Senator John McCain is a hero. He endured years of harsh captivity and torture. The least we can do is give him a hearing when he talks about things he experienced, the military, captivity and torture. It’s what he actually says that’s troubling. As we understand his position, anything that even smacks of torture is beneath the American people and should be avoided at all costs. He states it this way, “But in the end, torture’s failure to serve its intended purpose isn’t the main reason to oppose its use. I have often said and will always maintain that this question isn’t about our enemies, it’s about us. It’s about who we were, who we are and who we aspire to be.”
Well who are we and what do we aspire to? Early on we decided not to go naked in the world because there were those who sought to take advantage defenseless good intentions. Dumping the Articles of Confederation that offered no realistic defense of our fledgling nation for our more robust Constitution showed that we were not about to be walked over. The Quasi War with France, The Barbary Wars and the War of 1812 established that our Constitution now allowed us the means to hit back. Demand Tribute, attack our trade or impress our seaman and you’ll pay a price. Our Government will protect us from harm.
General Sherman said it best, “War is Hell”. Civilized countries do try to add humane touches, especially if we think the the other side would reciprocate. Germany ratified the Geneva Convention. Japan signed but didn’t ratify. In World War II, the Germans by and large treated allied POWs O.K. as we did theirs. Though we treated their prisoners reasonably, the Japanese record was abysmal. Our aspirations to be better had for us uneven results. Today would any of our real or potential adversaries treat our prisoners better because we followed the Geneva Convention? ISIS, North Korea, Iran, Russia or anyone else you can think of?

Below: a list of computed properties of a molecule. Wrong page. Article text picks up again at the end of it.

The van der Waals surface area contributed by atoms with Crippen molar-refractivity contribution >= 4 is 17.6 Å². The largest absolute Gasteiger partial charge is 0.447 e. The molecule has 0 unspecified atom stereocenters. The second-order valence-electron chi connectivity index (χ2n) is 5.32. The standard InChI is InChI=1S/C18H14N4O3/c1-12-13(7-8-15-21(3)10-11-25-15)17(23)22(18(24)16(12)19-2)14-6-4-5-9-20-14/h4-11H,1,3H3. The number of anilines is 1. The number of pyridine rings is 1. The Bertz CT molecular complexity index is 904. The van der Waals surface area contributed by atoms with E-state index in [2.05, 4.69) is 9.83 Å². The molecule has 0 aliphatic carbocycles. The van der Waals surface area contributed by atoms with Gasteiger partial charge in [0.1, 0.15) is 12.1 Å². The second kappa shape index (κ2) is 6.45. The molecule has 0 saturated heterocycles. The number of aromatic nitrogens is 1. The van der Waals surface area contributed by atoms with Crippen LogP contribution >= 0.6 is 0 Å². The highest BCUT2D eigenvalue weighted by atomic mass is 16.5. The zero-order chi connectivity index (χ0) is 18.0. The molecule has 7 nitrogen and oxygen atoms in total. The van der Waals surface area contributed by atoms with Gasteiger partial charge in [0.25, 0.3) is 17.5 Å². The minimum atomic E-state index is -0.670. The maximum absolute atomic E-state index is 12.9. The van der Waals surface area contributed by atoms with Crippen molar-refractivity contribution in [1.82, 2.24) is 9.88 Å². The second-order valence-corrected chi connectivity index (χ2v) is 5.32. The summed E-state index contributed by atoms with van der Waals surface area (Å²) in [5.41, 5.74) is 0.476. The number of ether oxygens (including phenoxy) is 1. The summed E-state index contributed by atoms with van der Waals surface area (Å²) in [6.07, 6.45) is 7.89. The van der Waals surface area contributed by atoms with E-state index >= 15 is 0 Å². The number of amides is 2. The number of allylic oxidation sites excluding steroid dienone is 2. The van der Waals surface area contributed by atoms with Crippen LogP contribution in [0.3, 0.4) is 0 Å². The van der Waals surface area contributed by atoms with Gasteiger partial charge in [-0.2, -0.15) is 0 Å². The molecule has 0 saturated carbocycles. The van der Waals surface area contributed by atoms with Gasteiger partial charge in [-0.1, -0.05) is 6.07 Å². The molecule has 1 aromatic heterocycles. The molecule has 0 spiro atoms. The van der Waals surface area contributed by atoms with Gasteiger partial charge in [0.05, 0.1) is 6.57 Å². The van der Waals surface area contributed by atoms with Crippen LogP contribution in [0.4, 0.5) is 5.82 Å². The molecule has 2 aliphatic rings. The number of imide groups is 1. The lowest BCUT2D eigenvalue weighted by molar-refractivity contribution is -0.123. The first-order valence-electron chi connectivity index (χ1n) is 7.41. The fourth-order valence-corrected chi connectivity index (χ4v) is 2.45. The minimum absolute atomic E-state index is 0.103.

For McCain it doesn’t matter if our enemies treat us well or not. We must in all circumstances treat prisoners well. Need information, become their friend. Don’t be mean and they’ll cough up any information you want. North Vietnamese torture you until you give them what they want, don’t even think of doing the same. We’re better than that.
So how far would he carry this? Would he take his higher aspirations to a point of actually hurting those whose interests he should champion? Consider his position on Harry Reid’s change on the the Senate’s filibuster rules to make it easier to get his party’s appointments through so he could among other things tilt courts to his liking. When the Republicans take over, McCain says they should reinstate the old rule even though this would forever give the Democrats an edge in appointments. When the Democrats control they would need only 50 votes, but Republicans in control would need 60. If this sounds like a form of political unilateral disarmament, it’s because it is. “I think it’s rank hypocrisy if we don’t,” Sen. John McCain (R-Ariz.) said when asked about reversing the rule change. Even if it puts his own party and those it represents at a permanent disadvantage, we must serve his higher aspirations.
Carry this thinking to a John McCain that might’ve been our President with a not too huge vote swing. What if one of our allies gave President McCain solid intelligence that someone we’re holding had vital info on an impending dirty bomb attack on New York City. Would he hope our interrogators could establish a warm and trusting relationship with the captive in time to prevent disaster? Would he ask our ally how it obtained the information? What if they said they used enhanced interrogation techniques. Was that O.K. so long as his hands weren’t dirty? Given his throwing the CIA and it’s foreign associates under the bus, would they even tell him in the first place. One man’s sense of moral superiority could get a lot of people killed. How would that serve our higher aspirations? More importantly is there anyone else seeking to lead us that shares his views?